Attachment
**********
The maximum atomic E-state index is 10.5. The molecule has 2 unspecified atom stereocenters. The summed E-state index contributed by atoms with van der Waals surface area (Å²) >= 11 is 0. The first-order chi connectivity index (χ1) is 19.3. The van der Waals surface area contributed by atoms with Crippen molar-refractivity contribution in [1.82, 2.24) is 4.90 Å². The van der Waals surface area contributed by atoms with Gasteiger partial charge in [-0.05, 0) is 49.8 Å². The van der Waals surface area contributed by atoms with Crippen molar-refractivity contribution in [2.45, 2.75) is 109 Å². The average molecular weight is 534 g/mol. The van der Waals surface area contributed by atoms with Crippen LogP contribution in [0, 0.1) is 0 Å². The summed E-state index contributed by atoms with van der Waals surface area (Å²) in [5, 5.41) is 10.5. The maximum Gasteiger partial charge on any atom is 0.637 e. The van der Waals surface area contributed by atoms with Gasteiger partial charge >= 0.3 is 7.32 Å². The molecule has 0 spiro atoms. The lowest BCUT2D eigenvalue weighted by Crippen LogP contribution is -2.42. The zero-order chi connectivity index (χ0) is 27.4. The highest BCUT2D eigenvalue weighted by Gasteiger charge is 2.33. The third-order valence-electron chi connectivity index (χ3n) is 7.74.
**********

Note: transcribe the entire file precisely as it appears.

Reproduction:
The maximum atomic E-state index is 10.5. The molecule has 2 unspecified atom stereocenters. The summed E-state index contributed by atoms with van der Waals surface area (Å²) >= 11 is 0. The first-order chi connectivity index (χ1) is 19.3. The van der Waals surface area contributed by atoms with Crippen molar-refractivity contribution in [1.82, 2.24) is 4.90 Å². The van der Waals surface area contributed by atoms with Gasteiger partial charge in [-0.05, 0) is 49.8 Å². The van der Waals surface area contributed by atoms with Crippen molar-refractivity contribution in [2.45, 2.75) is 109 Å². The average molecular weight is 534 g/mol. The van der Waals surface area contributed by atoms with Crippen LogP contribution in [0, 0.1) is 0 Å². The summed E-state index contributed by atoms with van der Waals surface area (Å²) in [5, 5.41) is 10.5. The maximum Gasteiger partial charge on any atom is 0.637 e. The van der Waals surface area contributed by atoms with Gasteiger partial charge >= 0.3 is 7.32 Å². The molecule has 0 spiro atoms. The lowest BCUT2D eigenvalue weighted by Crippen LogP contribution is -2.42. The zero-order chi connectivity index (χ0) is 27.4. The highest BCUT2D eigenvalue weighted by Gasteiger charge is 2.33. The third-order valence-electron chi connectivity index (χ3n) is 7.74.